How about this, then? Apply for jobs that will hire you on spec and the merits of your willingness to learn, that will show you the ropes once hired (this is "most jobs"). Or, if that isn't satisfying enough, go back to school. Take a real career aptitude test and follow the path you're apt to do sufficiently and not hate. Then you'll have qualifications to get a better job. In the meantime, I have work you can do for some extra money. Not only that, but I can pay you to recruit other people to do it and then give you commissions on top. It requires little to no skill, the only reason I don't do it myself is because I have enough on my plate already.

What's your excuse now?
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Old 30th January 2018, 4:24 PM   #34
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You're really grasping for straws, here. By this logic, how does anyone get their first job?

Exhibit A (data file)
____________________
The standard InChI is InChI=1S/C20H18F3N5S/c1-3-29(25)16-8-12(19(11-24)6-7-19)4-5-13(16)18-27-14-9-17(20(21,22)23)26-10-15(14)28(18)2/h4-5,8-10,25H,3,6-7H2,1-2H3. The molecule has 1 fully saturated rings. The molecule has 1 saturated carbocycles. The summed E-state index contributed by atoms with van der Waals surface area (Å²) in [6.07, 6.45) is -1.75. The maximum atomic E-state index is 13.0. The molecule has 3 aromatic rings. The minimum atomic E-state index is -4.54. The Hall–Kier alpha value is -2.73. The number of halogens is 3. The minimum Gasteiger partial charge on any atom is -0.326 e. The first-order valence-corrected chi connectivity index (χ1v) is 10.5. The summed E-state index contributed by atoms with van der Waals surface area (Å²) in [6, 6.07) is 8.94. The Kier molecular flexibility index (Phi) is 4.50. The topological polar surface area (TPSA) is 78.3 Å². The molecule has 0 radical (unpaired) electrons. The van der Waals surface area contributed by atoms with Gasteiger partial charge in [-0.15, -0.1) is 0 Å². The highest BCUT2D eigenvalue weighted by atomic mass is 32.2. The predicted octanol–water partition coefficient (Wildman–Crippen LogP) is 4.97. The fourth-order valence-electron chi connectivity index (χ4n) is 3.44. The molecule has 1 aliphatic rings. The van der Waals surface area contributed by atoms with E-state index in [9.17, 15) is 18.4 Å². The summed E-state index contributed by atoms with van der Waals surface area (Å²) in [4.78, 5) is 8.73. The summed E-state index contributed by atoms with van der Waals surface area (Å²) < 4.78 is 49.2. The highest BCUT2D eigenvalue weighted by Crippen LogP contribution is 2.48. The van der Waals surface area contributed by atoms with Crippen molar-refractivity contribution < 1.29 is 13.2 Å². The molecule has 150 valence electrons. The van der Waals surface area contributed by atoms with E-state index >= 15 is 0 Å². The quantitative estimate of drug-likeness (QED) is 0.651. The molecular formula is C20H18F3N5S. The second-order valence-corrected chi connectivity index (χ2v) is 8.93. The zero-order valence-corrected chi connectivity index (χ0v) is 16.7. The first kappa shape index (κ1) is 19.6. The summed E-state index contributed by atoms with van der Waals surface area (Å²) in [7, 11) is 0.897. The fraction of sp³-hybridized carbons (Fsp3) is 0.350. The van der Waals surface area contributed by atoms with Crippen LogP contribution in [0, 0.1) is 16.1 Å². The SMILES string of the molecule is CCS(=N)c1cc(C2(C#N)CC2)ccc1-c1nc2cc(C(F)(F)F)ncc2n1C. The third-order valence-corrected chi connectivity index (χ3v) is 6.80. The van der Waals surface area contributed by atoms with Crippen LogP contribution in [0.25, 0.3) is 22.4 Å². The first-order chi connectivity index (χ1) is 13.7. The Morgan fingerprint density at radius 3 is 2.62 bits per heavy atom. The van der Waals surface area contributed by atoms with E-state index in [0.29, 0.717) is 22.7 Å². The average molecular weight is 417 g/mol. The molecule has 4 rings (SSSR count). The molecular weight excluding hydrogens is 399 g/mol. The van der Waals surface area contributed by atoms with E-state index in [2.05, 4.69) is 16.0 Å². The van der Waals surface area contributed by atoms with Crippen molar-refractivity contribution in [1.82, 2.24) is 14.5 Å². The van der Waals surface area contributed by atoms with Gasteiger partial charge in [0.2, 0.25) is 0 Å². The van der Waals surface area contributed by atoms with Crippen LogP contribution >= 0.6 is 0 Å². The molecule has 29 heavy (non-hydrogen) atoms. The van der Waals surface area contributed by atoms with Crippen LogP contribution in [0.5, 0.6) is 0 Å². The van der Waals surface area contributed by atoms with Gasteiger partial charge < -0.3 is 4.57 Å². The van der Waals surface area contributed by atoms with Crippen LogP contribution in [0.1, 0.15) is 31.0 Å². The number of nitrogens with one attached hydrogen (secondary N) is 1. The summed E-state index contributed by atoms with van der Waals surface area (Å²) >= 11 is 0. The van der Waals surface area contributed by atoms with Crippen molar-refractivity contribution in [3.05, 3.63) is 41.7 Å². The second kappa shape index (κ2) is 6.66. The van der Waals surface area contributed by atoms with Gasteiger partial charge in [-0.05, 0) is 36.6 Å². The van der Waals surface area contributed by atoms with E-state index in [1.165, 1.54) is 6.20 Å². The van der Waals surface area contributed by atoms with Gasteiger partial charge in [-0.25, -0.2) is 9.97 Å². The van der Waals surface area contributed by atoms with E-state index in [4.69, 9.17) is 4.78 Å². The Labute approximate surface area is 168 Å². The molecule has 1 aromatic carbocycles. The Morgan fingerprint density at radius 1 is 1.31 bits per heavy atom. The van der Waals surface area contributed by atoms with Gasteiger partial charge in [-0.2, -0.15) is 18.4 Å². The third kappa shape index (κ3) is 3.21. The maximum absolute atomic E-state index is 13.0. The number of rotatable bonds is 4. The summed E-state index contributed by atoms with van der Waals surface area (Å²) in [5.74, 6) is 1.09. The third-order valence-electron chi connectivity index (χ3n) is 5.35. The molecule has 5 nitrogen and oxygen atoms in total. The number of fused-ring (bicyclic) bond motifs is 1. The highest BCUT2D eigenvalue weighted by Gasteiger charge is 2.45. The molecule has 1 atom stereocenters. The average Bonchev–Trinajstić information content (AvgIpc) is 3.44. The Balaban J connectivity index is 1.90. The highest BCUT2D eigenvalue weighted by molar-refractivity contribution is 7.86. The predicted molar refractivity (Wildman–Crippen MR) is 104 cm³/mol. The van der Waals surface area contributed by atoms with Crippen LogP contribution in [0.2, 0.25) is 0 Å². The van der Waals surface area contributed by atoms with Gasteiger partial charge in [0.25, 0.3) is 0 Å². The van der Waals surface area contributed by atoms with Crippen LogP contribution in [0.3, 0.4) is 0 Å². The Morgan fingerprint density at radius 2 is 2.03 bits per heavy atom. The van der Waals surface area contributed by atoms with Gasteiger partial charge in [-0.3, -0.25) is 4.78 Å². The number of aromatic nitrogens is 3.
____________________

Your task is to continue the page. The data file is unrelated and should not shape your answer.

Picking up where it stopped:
Most people's "first job" is a bottom tier retail/ service/ whatever job they get as a teenager or when they're in college to make ends meet. Obviously, most low level positions don't require tons of skill or experience, and they're just looking for someone that can be a body to fill space. I'm talking about jobs with career potential. Jobs where you're not just "a body to fill space", but someone who's going to have to do something, jobs that can actually pay you enough to keep a roof over your head and a proper meal on your plate.